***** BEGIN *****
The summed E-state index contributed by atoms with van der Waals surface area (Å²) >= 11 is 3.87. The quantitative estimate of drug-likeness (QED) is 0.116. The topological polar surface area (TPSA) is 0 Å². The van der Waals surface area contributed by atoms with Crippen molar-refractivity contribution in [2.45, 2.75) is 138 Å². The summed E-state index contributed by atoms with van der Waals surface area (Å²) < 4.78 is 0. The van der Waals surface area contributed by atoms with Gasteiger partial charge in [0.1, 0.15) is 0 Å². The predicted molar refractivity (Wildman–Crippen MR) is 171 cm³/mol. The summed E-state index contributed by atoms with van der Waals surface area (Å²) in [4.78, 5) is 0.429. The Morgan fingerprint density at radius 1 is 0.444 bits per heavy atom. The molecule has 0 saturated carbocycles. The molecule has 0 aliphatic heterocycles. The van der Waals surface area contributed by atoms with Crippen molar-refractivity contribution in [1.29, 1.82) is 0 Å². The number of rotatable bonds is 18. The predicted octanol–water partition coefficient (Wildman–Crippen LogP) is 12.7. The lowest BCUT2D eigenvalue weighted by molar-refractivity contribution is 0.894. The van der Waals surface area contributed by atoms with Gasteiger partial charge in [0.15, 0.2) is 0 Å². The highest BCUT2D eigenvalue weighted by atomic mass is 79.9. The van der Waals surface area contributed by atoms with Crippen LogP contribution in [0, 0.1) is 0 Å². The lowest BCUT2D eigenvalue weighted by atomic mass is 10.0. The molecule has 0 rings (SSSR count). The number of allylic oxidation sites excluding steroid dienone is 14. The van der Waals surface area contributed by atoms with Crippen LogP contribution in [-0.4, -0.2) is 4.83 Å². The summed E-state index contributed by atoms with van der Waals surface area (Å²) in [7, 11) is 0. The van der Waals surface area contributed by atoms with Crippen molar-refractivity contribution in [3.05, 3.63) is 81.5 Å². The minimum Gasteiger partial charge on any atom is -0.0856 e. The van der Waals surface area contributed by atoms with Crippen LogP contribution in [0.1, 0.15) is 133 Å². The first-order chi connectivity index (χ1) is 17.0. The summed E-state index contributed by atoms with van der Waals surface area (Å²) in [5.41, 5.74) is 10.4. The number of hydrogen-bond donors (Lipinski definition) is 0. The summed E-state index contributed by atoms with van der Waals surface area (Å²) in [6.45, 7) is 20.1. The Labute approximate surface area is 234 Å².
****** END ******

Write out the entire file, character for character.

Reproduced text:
The summed E-state index contributed by atoms with van der Waals surface area (Å²) >= 11 is 3.87. The quantitative estimate of drug-likeness (QED) is 0.116. The topological polar surface area (TPSA) is 0 Å². The van der Waals surface area contributed by atoms with Crippen molar-refractivity contribution in [2.45, 2.75) is 138 Å². The summed E-state index contributed by atoms with van der Waals surface area (Å²) < 4.78 is 0. The van der Waals surface area contributed by atoms with Gasteiger partial charge in [0.1, 0.15) is 0 Å². The predicted molar refractivity (Wildman–Crippen MR) is 171 cm³/mol. The summed E-state index contributed by atoms with van der Waals surface area (Å²) in [4.78, 5) is 0.429. The Morgan fingerprint density at radius 1 is 0.444 bits per heavy atom. The molecule has 0 saturated carbocycles. The molecule has 0 aliphatic heterocycles. The van der Waals surface area contributed by atoms with Crippen molar-refractivity contribution in [1.29, 1.82) is 0 Å². The number of rotatable bonds is 18. The predicted octanol–water partition coefficient (Wildman–Crippen LogP) is 12.7. The lowest BCUT2D eigenvalue weighted by molar-refractivity contribution is 0.894. The van der Waals surface area contributed by atoms with Gasteiger partial charge in [0.15, 0.2) is 0 Å². The highest BCUT2D eigenvalue weighted by atomic mass is 79.9. The van der Waals surface area contributed by atoms with Crippen LogP contribution in [0, 0.1) is 0 Å². The lowest BCUT2D eigenvalue weighted by atomic mass is 10.0. The molecule has 0 rings (SSSR count). The number of allylic oxidation sites excluding steroid dienone is 14. The van der Waals surface area contributed by atoms with Crippen LogP contribution in [-0.4, -0.2) is 4.83 Å². The summed E-state index contributed by atoms with van der Waals surface area (Å²) in [7, 11) is 0. The van der Waals surface area contributed by atoms with Crippen molar-refractivity contribution in [3.05, 3.63) is 81.5 Å². The minimum Gasteiger partial charge on any atom is -0.0856 e. The van der Waals surface area contributed by atoms with Crippen LogP contribution in [0.1, 0.15) is 133 Å². The first-order chi connectivity index (χ1) is 17.0. The summed E-state index contributed by atoms with van der Waals surface area (Å²) in [5.41, 5.74) is 10.4. The number of hydrogen-bond donors (Lipinski definition) is 0. The summed E-state index contributed by atoms with van der Waals surface area (Å²) in [6.45, 7) is 20.1. The Labute approximate surface area is 234 Å².